But I think what many people may be reacting to is a perceived shift in blogging philosophy, which you haven’t been so candid in talking about. “It’s your blog”, bolded, looks defensive, and contradicts everything I learned about mining one specific niche from you (advice I still think holds), and well as persistently building readership interested in that niche.

    You’re still an appealing writer, and seemingly an appealing person, but this is the place I used to come for a “behind the scenes” look at how blogging/SEO/monetization works, which gave the blog a reputation for honesty. Now I occasionally get the feeling I’m being manipulated, or not being shown what’s behind the curtain. Take those jeans: surely an exercise in SEO (if I learned anything from you), and maybe I would have enjoyed the experiment if I’d been let in on it.

    But “It’s your blog.” Yes it is, but that attitude, if we’re thinking of blogs as businesses and not as “journals”, seems like a recipe for bad decisions. Again, I genuinely wish the best for you, and I understand that a man might want to shift where he focuses his energy, but a reader who takes the time to give his opinion on your work shouldn’t be entirely dismissed, whether he’s left comments before or not (see how I did that? This is my first comment here!)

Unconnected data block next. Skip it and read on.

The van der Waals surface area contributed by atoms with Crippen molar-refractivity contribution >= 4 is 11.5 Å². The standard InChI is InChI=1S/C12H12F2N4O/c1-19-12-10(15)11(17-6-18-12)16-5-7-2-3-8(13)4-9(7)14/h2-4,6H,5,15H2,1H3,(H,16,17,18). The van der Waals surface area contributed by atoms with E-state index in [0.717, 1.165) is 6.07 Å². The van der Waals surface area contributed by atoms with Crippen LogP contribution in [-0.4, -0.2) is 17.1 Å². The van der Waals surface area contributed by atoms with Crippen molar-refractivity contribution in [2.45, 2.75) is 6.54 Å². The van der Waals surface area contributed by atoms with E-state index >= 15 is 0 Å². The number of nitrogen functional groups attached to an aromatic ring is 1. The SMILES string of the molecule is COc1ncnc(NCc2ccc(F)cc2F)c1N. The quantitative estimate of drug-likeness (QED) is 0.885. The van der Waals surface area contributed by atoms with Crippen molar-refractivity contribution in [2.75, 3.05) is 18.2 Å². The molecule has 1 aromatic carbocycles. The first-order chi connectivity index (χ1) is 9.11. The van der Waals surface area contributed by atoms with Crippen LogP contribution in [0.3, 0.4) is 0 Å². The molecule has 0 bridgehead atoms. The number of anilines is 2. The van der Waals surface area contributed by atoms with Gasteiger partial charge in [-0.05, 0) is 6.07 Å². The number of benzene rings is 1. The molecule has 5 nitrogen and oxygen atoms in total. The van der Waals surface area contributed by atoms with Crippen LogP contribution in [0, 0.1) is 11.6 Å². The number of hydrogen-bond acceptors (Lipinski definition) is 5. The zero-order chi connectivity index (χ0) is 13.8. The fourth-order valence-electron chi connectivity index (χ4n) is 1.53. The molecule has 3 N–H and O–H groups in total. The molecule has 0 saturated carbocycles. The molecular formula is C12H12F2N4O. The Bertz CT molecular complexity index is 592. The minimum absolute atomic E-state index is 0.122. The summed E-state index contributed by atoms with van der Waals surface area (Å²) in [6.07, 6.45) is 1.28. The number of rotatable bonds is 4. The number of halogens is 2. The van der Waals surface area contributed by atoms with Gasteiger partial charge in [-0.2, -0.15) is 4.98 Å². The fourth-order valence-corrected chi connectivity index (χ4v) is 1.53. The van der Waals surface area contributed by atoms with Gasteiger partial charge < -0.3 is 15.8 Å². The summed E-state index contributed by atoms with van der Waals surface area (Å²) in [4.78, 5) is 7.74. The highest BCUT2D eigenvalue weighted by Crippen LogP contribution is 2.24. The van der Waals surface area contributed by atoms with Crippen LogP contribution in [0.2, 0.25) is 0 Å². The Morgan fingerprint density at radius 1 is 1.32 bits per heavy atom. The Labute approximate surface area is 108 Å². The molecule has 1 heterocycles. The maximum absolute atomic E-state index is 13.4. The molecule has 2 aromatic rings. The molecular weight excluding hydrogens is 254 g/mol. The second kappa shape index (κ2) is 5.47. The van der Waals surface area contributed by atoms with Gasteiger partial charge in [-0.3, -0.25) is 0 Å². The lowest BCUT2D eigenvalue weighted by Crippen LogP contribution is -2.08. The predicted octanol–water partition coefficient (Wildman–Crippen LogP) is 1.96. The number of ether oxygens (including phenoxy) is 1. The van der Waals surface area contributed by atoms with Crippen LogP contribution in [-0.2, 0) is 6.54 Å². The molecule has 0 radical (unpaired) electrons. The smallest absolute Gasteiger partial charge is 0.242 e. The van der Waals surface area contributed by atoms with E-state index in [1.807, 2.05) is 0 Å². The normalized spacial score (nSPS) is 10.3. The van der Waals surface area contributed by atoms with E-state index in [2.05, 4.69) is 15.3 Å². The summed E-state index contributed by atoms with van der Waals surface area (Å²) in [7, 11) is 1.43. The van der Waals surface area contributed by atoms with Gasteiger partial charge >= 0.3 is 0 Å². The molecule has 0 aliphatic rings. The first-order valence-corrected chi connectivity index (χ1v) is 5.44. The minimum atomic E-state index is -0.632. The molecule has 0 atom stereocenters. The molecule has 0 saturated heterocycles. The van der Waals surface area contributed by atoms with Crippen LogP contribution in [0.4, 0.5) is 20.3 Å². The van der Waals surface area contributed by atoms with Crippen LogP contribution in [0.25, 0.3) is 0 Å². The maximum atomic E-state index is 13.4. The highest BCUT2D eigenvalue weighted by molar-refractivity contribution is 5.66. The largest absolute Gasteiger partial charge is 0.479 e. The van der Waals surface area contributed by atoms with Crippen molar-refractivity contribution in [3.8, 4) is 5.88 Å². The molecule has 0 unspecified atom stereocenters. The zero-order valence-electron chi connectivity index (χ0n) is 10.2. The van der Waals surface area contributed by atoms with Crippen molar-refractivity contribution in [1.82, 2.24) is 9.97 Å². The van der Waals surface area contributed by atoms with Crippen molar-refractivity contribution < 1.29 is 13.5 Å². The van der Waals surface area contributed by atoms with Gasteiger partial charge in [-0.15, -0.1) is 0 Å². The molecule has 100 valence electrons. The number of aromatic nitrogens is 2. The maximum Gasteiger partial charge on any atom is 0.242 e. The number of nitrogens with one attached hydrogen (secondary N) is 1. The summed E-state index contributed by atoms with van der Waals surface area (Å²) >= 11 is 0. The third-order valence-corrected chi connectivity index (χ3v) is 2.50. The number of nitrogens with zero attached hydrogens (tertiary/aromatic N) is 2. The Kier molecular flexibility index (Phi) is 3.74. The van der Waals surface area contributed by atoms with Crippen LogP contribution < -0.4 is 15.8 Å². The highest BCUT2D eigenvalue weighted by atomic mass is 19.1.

And “I feel like the loyal fans I have are invested in me, as a person first, and blogger a much distant second.” Yes, and if I ever had the chance to meet you, I’d happily buy you a drink, but until that happens, you’re a blogger – words on a screen.

  • David

    Wow, my e-mail generated a full post?
    I’m impressed and have to keep my ego in check now. :-)
    (Yes, i’m still somewhat around, I didn’t totally quit you, I still follow you on G+ and Twitter)

    And yes, my tone could have been better (I’m always grumpy in the morning), as John mentioned, I apologized later.


    • John Saddington

      hey, you came back. ;)

  • Clave

    I don’t know why people complain about you not writing about just blogging anymore, you just posted a great How To on shifting the focus on a blog. :)

    Expanding the horizons is good, plus all your old blogging advice – outside of some posts where the technology has changed – is still discoverable and relevant.